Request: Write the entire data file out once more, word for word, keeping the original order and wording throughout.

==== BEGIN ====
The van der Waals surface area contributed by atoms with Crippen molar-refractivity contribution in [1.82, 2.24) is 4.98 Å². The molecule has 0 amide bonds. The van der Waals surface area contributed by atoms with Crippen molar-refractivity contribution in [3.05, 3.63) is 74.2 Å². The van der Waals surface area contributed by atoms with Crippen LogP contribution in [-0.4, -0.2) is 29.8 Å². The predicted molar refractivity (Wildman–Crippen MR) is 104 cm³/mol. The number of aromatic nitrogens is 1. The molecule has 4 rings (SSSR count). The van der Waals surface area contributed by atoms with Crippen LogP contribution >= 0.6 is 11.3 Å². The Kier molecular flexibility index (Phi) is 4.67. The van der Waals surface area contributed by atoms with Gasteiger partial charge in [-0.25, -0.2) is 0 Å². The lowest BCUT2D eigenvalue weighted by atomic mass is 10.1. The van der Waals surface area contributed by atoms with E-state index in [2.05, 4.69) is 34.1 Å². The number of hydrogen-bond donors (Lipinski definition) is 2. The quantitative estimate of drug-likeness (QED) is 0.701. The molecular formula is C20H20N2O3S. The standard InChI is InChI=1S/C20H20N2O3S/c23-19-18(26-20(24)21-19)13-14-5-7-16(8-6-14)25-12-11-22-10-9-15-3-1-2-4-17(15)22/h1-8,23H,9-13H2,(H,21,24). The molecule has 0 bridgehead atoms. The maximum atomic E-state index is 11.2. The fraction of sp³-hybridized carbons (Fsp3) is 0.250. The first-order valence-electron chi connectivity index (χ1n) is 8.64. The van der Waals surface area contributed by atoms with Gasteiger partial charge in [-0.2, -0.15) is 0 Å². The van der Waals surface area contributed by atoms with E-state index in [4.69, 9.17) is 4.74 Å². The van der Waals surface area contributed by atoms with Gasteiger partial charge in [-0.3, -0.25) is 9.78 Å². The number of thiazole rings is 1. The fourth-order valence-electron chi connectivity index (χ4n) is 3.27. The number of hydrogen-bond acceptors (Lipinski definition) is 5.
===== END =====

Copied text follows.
The van der Waals surface area contributed by atoms with Crippen molar-refractivity contribution in [1.82, 2.24) is 4.98 Å². The molecule has 0 amide bonds. The van der Waals surface area contributed by atoms with Crippen molar-refractivity contribution in [3.05, 3.63) is 74.2 Å². The van der Waals surface area contributed by atoms with Crippen LogP contribution in [-0.4, -0.2) is 29.8 Å². The predicted molar refractivity (Wildman–Crippen MR) is 104 cm³/mol. The number of aromatic nitrogens is 1. The molecule has 4 rings (SSSR count). The van der Waals surface area contributed by atoms with Crippen LogP contribution >= 0.6 is 11.3 Å². The Kier molecular flexibility index (Phi) is 4.67. The van der Waals surface area contributed by atoms with Gasteiger partial charge in [-0.25, -0.2) is 0 Å². The lowest BCUT2D eigenvalue weighted by atomic mass is 10.1. The van der Waals surface area contributed by atoms with E-state index in [2.05, 4.69) is 34.1 Å². The number of hydrogen-bond donors (Lipinski definition) is 2. The quantitative estimate of drug-likeness (QED) is 0.701. The molecular formula is C20H20N2O3S. The standard InChI is InChI=1S/C20H20N2O3S/c23-19-18(26-20(24)21-19)13-14-5-7-16(8-6-14)25-12-11-22-10-9-15-3-1-2-4-17(15)22/h1-8,23H,9-13H2,(H,21,24). The molecule has 0 bridgehead atoms. The maximum atomic E-state index is 11.2. The fraction of sp³-hybridized carbons (Fsp3) is 0.250. The first-order valence-electron chi connectivity index (χ1n) is 8.64. The van der Waals surface area contributed by atoms with Gasteiger partial charge in [-0.2, -0.15) is 0 Å². The van der Waals surface area contributed by atoms with E-state index in [4.69, 9.17) is 4.74 Å². The van der Waals surface area contributed by atoms with Gasteiger partial charge in [-0.3, -0.25) is 9.78 Å². The number of thiazole rings is 1. The fourth-order valence-electron chi connectivity index (χ4n) is 3.27. The number of hydrogen-bond acceptors (Lipinski definition) is 5.